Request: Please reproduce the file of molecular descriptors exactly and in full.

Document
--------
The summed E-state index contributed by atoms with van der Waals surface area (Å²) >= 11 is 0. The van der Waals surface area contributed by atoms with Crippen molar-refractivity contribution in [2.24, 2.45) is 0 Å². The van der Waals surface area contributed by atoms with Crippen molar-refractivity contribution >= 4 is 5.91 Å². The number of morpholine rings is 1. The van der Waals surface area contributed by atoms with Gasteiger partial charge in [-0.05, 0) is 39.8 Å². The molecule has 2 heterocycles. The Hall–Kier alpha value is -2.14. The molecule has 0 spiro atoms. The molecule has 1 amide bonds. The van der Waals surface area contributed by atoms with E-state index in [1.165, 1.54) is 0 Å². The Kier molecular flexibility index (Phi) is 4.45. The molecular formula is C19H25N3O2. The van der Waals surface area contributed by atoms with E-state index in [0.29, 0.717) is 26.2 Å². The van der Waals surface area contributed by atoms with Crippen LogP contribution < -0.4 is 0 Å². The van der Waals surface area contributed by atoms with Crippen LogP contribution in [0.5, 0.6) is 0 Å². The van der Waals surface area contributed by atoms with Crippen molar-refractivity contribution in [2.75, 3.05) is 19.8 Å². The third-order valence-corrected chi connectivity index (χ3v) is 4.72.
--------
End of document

The summed E-state index contributed by atoms with van der Waals surface area (Å²) >= 11 is 0. The van der Waals surface area contributed by atoms with Crippen molar-refractivity contribution in [2.24, 2.45) is 0 Å². The van der Waals surface area contributed by atoms with Crippen molar-refractivity contribution >= 4 is 5.91 Å². The number of morpholine rings is 1. The van der Waals surface area contributed by atoms with Gasteiger partial charge in [-0.05, 0) is 39.8 Å². The molecule has 2 heterocycles. The Hall–Kier alpha value is -2.14. The molecule has 0 spiro atoms. The molecule has 1 amide bonds. The van der Waals surface area contributed by atoms with E-state index in [1.165, 1.54) is 0 Å². The Kier molecular flexibility index (Phi) is 4.45. The molecular formula is C19H25N3O2. The van der Waals surface area contributed by atoms with E-state index in [0.29, 0.717) is 26.2 Å². The van der Waals surface area contributed by atoms with Crippen LogP contribution < -0.4 is 0 Å². The van der Waals surface area contributed by atoms with Crippen LogP contribution in [0.5, 0.6) is 0 Å². The van der Waals surface area contributed by atoms with Crippen molar-refractivity contribution in [2.75, 3.05) is 19.8 Å². The third-order valence-corrected chi connectivity index (χ3v) is 4.72.